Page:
Dr. Barnaby Fulton (Cary Grant) is experimenting to find a rejuvenation tonic for a drug company and one of his laboratory chimpanzees escapes and mixes a far more effective serum. The chimp’s concoction finds its way into a bottle of drinking water, with chaotic results. Both Barnaby and his wife, Edwina (Ginger Rogers), wash down the tonic with some of the tainted drinking water, without realizing that it is the latter that is causing their subsequent juvenile behavior.
Monkey Business was originally titled “Darling, I Am Growing Younger”.
When Monkey Business was released in 1952, Marilyn was rapidly becoming a nationally famous celebrity and the press began to follow her every move.
When Marilyn Monroe posed with Cary Grant and baseball legend Joe DiMaggio on the set of Monkey Business, the photo was reproduced in papers around the country with Grant cropped out, prompting the first rumors of the fairy tale romance between the beauty and the baseball hero.
The off-screen voice during the opening credits is director Howard Hawks.
The address that Edwina gives when she calls the police was Ginger Rogers' real-life address: 1605 Gilcrest.
Parents need to know that this is not to be confused with another comedy from Hollywood's black-and-white era, the 1951 Monkey Business with Cary Grant, Ginger Rogers, and Marilyn Monroe. That's funny too (and has a real monkey!), but TV-schedule guides sometimes get the two confused, and -- for kids especially -- Marilyn is no substitute for Groucho. Like most Marx Bros. outings, this is all about the silliness and mature content is at a minimum: At one point Groucho tries to cultivate an affair with a married woman, and there's a slapsticky fistfight at the movie's climax. Some of the jokes deal with topics and people -- especially French crooner Maurice Chevalier -- better known in the 1930s than now. Reviewed by: Common Sense Media.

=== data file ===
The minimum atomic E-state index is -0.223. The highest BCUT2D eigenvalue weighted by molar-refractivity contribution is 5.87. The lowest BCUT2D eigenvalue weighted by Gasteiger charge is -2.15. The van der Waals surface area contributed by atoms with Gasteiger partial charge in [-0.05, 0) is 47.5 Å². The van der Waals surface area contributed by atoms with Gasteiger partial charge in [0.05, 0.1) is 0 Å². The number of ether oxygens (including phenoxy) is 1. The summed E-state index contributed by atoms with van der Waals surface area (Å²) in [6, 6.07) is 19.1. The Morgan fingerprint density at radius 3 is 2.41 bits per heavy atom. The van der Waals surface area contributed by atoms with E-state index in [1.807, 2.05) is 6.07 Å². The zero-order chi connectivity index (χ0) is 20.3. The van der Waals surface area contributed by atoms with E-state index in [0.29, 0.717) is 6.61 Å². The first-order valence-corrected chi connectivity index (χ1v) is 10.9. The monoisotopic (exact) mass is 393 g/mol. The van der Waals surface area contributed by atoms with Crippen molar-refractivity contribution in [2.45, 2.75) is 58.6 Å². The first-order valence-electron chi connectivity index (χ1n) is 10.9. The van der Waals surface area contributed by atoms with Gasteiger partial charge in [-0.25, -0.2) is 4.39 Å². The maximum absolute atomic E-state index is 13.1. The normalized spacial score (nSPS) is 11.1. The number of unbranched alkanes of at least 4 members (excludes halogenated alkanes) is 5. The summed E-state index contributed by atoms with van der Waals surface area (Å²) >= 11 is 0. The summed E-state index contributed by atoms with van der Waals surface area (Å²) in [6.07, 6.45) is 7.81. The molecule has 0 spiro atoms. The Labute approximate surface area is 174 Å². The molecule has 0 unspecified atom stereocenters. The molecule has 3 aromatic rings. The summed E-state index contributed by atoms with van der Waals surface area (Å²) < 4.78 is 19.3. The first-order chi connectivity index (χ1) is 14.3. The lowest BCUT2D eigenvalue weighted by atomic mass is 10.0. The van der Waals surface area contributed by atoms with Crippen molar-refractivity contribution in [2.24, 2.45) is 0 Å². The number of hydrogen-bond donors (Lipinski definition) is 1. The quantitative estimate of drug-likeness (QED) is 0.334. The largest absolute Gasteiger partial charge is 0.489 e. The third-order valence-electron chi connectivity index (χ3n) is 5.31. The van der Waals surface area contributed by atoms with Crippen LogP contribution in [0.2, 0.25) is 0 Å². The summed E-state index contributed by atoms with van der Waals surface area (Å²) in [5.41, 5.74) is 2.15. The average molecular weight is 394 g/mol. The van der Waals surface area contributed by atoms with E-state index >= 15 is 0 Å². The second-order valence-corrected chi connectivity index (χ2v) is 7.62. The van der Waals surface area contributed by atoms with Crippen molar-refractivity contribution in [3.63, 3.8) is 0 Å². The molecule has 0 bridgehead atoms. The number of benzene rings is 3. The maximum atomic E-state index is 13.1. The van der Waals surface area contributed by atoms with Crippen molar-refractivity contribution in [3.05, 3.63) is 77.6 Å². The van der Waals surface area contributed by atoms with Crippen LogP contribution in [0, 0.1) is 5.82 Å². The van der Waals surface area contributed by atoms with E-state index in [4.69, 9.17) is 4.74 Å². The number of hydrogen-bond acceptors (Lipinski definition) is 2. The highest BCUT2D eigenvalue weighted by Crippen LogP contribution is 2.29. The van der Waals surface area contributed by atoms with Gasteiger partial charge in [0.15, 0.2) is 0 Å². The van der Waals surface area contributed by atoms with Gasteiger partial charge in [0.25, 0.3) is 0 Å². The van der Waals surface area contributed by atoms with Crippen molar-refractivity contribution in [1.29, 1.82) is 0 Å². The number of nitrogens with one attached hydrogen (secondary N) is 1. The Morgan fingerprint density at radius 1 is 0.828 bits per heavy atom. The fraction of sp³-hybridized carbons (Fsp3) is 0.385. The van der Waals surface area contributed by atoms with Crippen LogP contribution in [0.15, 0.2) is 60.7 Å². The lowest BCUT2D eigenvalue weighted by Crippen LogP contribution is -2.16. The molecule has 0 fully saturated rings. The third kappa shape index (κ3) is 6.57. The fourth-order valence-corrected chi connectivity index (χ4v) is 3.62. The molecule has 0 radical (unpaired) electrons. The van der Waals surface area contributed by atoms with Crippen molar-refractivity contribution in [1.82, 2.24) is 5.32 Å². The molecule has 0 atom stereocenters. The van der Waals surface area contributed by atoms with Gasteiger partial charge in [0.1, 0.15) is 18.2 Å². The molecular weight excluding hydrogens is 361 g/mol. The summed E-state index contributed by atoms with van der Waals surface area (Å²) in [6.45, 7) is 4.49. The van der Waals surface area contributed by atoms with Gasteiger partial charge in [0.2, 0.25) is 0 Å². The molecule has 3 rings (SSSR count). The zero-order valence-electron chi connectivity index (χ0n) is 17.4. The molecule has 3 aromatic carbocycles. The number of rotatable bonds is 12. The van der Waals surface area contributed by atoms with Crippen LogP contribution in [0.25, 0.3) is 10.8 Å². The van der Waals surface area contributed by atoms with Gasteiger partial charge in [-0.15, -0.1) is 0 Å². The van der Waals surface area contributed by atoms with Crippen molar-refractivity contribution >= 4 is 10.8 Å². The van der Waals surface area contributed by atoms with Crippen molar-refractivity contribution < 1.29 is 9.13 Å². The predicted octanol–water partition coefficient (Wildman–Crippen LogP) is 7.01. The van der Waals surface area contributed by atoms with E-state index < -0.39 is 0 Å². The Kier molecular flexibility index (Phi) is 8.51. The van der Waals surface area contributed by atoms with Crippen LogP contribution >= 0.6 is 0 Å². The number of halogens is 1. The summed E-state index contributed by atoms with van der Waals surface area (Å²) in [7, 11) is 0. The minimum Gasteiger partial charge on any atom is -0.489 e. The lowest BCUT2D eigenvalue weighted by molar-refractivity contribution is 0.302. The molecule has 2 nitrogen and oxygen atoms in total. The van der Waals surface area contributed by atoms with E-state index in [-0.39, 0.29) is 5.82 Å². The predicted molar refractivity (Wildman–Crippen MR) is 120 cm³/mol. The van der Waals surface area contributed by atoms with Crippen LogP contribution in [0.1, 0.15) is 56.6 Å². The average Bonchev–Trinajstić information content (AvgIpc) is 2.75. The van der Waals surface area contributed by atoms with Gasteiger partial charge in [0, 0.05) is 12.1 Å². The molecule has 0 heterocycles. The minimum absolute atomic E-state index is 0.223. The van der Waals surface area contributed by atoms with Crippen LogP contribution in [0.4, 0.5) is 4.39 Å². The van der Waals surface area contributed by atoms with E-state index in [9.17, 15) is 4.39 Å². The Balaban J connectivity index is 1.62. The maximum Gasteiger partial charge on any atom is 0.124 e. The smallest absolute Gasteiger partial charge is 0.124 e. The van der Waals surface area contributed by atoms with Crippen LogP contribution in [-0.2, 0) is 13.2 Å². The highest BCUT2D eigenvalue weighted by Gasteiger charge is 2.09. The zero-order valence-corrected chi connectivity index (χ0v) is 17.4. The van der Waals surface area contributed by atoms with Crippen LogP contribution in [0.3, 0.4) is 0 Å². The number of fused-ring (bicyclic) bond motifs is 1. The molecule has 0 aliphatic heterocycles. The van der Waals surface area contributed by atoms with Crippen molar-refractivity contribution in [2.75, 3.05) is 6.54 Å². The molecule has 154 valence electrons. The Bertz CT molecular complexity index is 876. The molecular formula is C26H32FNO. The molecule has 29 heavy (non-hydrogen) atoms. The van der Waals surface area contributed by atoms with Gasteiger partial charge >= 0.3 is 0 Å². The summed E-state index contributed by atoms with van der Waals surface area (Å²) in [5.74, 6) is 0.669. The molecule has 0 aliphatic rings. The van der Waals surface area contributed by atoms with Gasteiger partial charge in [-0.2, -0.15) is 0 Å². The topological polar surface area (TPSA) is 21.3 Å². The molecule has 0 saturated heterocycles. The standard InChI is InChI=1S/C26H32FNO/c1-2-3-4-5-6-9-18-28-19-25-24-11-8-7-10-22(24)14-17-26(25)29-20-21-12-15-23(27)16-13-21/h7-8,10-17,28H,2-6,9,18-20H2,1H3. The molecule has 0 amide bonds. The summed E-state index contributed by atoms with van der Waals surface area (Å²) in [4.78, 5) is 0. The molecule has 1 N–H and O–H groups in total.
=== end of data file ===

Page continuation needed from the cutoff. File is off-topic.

I can only say that this film whizzes joyfully along with touches of pure genius: at once sublimely innocent and entirely worldly. Reviewed by: The Guardian.
Monkey Business is deliriously silly, even more so than Hawks's and Grant's Bringing Up Baby, but in many ways the story (by four credited writers, with Hawks involved as well) is actually pretty tight, in that once you accept the premise that a concoction mixed by a chimp can revert otherwise stiff people to their more freewheeling youth, everything else follows pretty logically from that; it's just a matter of arranging things so that the characters stumble into gags rather than tragedy. Reviewed by: Jay Seaver of EFilm Critic.